FORT LAUDERDALE — Broward Sheriff Al Lamberti has acknowledged that hundreds of inmates breached a jailhouse computer network and stole thousands of dollars in the process.

In a letter to county officials, Lamberti said 507 current and former inmates have manipulated the system and avoided paying the $8 a day subsistence fee the county charges inmates. The theft amounted to $8,226.69, of which $3,671.82 has been recovered so far.

The Broward Sheriff’s Office said it was a security-related matter and declined comment. However, Lamberti informed Broward County officials of the incident in a letter last week. Mayor Sue Gunzberger and other county officials requested the explanation following a  report in the South Florida Times’ Sept. 29 edition.

Computer kiosks were installed inside county jail cells to allow inmates to order supplies from the jail commissary, file grievances, and monitor funds deposited into their accounts. Hundreds of inmates found a way to manipulate the system to avoid various fees from being deducted from their accounts. They also found a way to use the system to engage in prohibited communication with one another.

“During the early stages of kiosk system implementation, Detention Resource Management staff had indentified sporadic, isolated cases of Inmate Subsistence fees not being assessed appropriately,” Lamberti wrote to Broward County officials in a letter dated Oct. 12.

Lamberti also told county officials that use of the kiosks streamlined operations, allowing him to “eliminate four staff positions” that used to perform those tasks.

BSO’s Department of Detention conducted an internal investigation into the security breach. Lamberti wrote that the “primary system was never taken offline; however we did restrict inmate access in an exempt category of items for a short period of time.”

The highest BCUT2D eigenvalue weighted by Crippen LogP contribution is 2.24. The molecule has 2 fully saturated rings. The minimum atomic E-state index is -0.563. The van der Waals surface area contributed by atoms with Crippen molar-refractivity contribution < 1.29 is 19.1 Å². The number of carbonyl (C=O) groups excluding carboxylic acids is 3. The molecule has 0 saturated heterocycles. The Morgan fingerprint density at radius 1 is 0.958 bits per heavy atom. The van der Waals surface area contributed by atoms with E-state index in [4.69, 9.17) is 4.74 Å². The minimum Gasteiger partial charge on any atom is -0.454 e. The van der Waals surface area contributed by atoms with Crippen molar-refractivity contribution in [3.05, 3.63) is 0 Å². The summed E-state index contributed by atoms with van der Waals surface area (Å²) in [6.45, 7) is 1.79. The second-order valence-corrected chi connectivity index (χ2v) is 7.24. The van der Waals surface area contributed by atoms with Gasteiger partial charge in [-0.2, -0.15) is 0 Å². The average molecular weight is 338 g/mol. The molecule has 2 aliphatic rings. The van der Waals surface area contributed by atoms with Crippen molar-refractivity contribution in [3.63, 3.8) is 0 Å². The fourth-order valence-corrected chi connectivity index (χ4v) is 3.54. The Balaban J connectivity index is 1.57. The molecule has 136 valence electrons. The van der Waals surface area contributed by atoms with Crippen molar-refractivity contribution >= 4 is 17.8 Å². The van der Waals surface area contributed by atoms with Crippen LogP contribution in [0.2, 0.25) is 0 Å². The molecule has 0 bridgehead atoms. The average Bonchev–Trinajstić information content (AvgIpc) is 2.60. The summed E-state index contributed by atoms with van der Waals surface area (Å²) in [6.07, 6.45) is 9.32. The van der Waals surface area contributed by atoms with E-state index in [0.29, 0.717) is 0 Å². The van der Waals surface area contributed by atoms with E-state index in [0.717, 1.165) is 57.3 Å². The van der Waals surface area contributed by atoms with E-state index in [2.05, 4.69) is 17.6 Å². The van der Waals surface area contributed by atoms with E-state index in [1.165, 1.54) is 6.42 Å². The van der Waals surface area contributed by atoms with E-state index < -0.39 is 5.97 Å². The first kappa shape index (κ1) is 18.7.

Lamberti’s letter did not address the issue of inmates being able to communicate with one another.  However, internal documents obtained by South Florida Times show one supervisor requested the network be taken offline and indicated the practice had “gone viral in the inmate population.” Another supervisor suggested the “whole system” be shut down based on the allegations alone.

Disciplinary reports were issued, but it remains unclear what consequences those inmates faced as a result of their activities. Some of the inmates told investigators they were not aware they were cheating the kiosk system.

“Please know that our staff has taken the necessary steps to insure [sic] the continued financial viability of the kiosk system, the security of our staff and visitors, and the general public,” Lamberti stated in his letter.


**Pictured above is Broward County Sheriff Al Lamberti.